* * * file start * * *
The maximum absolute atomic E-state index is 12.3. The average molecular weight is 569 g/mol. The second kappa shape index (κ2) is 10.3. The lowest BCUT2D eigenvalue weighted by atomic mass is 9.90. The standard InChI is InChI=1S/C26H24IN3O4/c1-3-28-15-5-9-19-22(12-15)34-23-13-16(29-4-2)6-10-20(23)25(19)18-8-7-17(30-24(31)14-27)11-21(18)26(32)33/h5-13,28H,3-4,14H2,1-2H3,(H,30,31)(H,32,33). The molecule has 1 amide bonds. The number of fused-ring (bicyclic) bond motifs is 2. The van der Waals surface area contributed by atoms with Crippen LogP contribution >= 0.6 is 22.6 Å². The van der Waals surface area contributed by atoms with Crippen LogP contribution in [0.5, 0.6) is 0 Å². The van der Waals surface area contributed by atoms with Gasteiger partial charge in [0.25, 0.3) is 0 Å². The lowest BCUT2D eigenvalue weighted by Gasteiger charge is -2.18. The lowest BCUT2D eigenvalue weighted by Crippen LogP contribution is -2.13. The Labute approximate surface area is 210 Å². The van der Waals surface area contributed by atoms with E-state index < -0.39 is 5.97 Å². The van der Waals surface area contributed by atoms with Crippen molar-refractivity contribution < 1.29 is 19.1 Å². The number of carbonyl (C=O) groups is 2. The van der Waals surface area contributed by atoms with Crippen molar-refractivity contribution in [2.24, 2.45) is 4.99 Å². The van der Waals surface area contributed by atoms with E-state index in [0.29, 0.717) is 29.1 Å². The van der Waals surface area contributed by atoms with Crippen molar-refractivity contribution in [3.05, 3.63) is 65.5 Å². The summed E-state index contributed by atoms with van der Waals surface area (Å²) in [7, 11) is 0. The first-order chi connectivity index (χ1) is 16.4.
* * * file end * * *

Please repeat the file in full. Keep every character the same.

The maximum absolute atomic E-state index is 12.3. The average molecular weight is 569 g/mol. The second kappa shape index (κ2) is 10.3. The lowest BCUT2D eigenvalue weighted by atomic mass is 9.90. The standard InChI is InChI=1S/C26H24IN3O4/c1-3-28-15-5-9-19-22(12-15)34-23-13-16(29-4-2)6-10-20(23)25(19)18-8-7-17(30-24(31)14-27)11-21(18)26(32)33/h5-13,28H,3-4,14H2,1-2H3,(H,30,31)(H,32,33). The molecule has 1 amide bonds. The number of fused-ring (bicyclic) bond motifs is 2. The van der Waals surface area contributed by atoms with Crippen LogP contribution >= 0.6 is 22.6 Å². The van der Waals surface area contributed by atoms with Crippen LogP contribution in [0.5, 0.6) is 0 Å². The van der Waals surface area contributed by atoms with Gasteiger partial charge in [0.25, 0.3) is 0 Å². The lowest BCUT2D eigenvalue weighted by Gasteiger charge is -2.18. The lowest BCUT2D eigenvalue weighted by Crippen LogP contribution is -2.13. The Labute approximate surface area is 210 Å². The van der Waals surface area contributed by atoms with E-state index < -0.39 is 5.97 Å². The van der Waals surface area contributed by atoms with Crippen molar-refractivity contribution < 1.29 is 19.1 Å². The number of carbonyl (C=O) groups is 2. The van der Waals surface area contributed by atoms with Crippen molar-refractivity contribution in [2.24, 2.45) is 4.99 Å². The van der Waals surface area contributed by atoms with E-state index in [0.29, 0.717) is 29.1 Å². The van der Waals surface area contributed by atoms with Crippen molar-refractivity contribution in [3.05, 3.63) is 65.5 Å². The summed E-state index contributed by atoms with van der Waals surface area (Å²) in [7, 11) is 0. The first-order chi connectivity index (χ1) is 16.4.